By Robert Smith

1. Introduction

This system contains an implementation of interfaces and
implementations. They're sometimes called protocols in other

Broadly speaking, an "interface" is some collection of function
"prototypes" that a valid implementation must implement. For example,
something called a "stack" must implement stack creation, pushing,
peeking, and popping.

The notion of interfaces and implementations aid the distinction
between data structures and different implementations of that data
structure. This was perhaps pioneered by Modula-3, and became a
significant part of other languages like Standard ML and OCaml. In all
of the aforementioned languages, interfaces can actually contain more
than just functions, such as types and values. Haskell typeclasses are
also a form of interface and implementation. They are very general and
are even parametric.

One way to accomplish the notion of interfaces and implementations in
Lisp is to use some "abstract class" and make several (final)
subclasses of that class. The interface, in this case, is the abstract
class and a collection of generic functions. The implementation would
be the final subclass along with method definitions.

For example:

    (defclass stack () ())
    (defgeneric make-stack (impl))
    (defgeneric stack-push (impl s x))
    (defgeneric stack-pop (impl s))
    (defgeneric stack-peek (impl s))

    (defclass list-stack (stack) ())
    (defmethod make-stack ((impl list-stack))
    (defmethod stack-push ((impl list-stack) s x)
      (cons x s))
    (defmethod stack-pop ((impl list-stack) s)
      (cdr s))
    (defmethod stack-peek ((impl list-stack) s)
      (car s))

This is mostly sufficient, though Lisp makes no guarantee that a class
will have any set of methods defined for it. (One could perhaps use
the MOP for this.) One can "optimize" implementations by conflating
the notion of an implementation with the actual data structure being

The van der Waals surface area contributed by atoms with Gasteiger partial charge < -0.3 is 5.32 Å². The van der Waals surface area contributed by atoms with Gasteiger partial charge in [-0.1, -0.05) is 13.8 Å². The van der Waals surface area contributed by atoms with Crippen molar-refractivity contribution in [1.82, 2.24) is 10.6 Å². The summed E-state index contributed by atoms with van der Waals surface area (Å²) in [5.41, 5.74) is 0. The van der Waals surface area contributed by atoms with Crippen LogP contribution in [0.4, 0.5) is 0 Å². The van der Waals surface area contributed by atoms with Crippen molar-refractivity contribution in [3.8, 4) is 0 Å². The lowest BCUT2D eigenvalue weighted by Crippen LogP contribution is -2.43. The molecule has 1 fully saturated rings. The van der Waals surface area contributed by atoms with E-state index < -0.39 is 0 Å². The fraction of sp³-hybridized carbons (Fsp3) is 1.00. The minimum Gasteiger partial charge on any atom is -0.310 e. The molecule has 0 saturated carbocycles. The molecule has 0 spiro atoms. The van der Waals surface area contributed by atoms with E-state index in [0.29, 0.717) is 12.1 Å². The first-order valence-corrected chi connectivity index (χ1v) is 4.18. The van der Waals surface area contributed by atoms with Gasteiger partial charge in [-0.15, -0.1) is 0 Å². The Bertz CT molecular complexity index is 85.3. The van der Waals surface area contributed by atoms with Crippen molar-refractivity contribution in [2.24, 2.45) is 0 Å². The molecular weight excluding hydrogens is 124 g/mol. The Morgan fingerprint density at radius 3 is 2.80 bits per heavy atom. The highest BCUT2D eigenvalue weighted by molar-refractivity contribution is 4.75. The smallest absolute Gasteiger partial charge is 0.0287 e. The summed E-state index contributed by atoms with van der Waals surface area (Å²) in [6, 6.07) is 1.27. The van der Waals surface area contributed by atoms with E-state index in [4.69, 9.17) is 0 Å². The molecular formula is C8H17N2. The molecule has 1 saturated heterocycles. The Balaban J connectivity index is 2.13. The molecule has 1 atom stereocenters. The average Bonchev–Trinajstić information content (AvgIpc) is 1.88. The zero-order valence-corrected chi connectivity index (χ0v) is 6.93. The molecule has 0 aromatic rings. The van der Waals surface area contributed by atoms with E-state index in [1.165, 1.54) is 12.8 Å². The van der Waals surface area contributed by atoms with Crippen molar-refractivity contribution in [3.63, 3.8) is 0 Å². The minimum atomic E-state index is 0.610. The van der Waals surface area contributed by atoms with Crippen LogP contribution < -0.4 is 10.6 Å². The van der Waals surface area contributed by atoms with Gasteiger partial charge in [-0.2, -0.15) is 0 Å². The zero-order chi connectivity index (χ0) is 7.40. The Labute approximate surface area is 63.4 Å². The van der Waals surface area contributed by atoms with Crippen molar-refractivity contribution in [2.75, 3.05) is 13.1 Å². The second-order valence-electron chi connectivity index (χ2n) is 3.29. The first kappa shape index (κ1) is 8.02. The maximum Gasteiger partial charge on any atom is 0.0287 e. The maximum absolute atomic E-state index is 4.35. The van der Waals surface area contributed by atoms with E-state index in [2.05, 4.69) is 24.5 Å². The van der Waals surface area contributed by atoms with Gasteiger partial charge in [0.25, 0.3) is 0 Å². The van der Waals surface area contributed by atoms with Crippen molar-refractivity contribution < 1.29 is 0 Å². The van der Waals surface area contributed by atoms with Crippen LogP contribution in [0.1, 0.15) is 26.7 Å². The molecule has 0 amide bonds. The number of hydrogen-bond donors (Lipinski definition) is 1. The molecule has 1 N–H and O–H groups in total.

implemented, and make it a part of the implementation class. In this
case, we could have a slot in LIST-STACK holding the list.

Since methods are not tied to classes, this implementation allows one
to have a class implement several methods. Also, it is entirely
possible to do away with the superclass; that is a formality tying all
implementations to a particular interface with a name.

As I understand, this basic notion is taken to the extreme with Fare's
Lisp Interface Library (

In this system, however, we take a different approach
entirely. Instead of using a class to represent interfaces and
implementations, we have a structure whose slots are the
implementation functions. The name of the structure (which decides
what slots it has) is the interface, and the implementation is the
actual slot values.

It is cumbersome, however, to use an interface by accessing slots all
of the time. Instead, we define functions---which correspond to the
slot names---which access the slots of an implementation and pass the
arguments to it.

In doing this, there's no dispatch on type required, just access on
the slots of the structure. It also forces data structures and the
interface to be completely disjoint entities.

2. Example

(define-interface stack ()
  (make-stack (&rest r))
  (push-stack (s x))
  (peek-stack (s))
  (pop-stack (s)))

(define-implementation list-stack (stack)
  (lambda (&rest r)

  (lambda (s x)
    (cons x s))

  (lambda (s)
    (car s))
  (lambda (s)
    (cdr s)))

(define-implementation vector-stack (stack)
  (lambda (&rest r)
    (let ((length (length r)))
      (make-array length
                  :adjustable t
                  :fill-pointer length
                  :initial-contents r)))
  (lambda (s x)
    (vector-push-extend x s)
  (lambda (s)
    (aref s (1- (length s))))
  (lambda (s)
    (vector-pop s)

;;; CL-USER> (pop-stack vector-stack
;;;                     (push-stack vector-stack
;;;                                 (make-stack vector-stack 1 2 3)
;;;                                 5))
;;; #(1 2 3)
;;; CL-USER> (pop-stack list-stack
;;;                     (push-stack list-stack
;;;                                 (make-stack list-stack 1 2 3)
;;;                                 5))
;;; (1 2 3)

3. Performance

This implementation has been measured to be between 10% and 30% faster
than the classes approach described above. See the file

4. Other notes

The package also has a handy utility function called CALLING-FORM. It
solves the following problem:

Consider a function F with a lambda list (L...). How can we write a
function G

    (defun G (L...)

such that calls to G are precisely equivalent to F? We can use

    (calling-form 'f '(L...))

which will produce code which is suitable for the definition of G.
Robert Smith <>
BSD 3-clause (See LICENSE)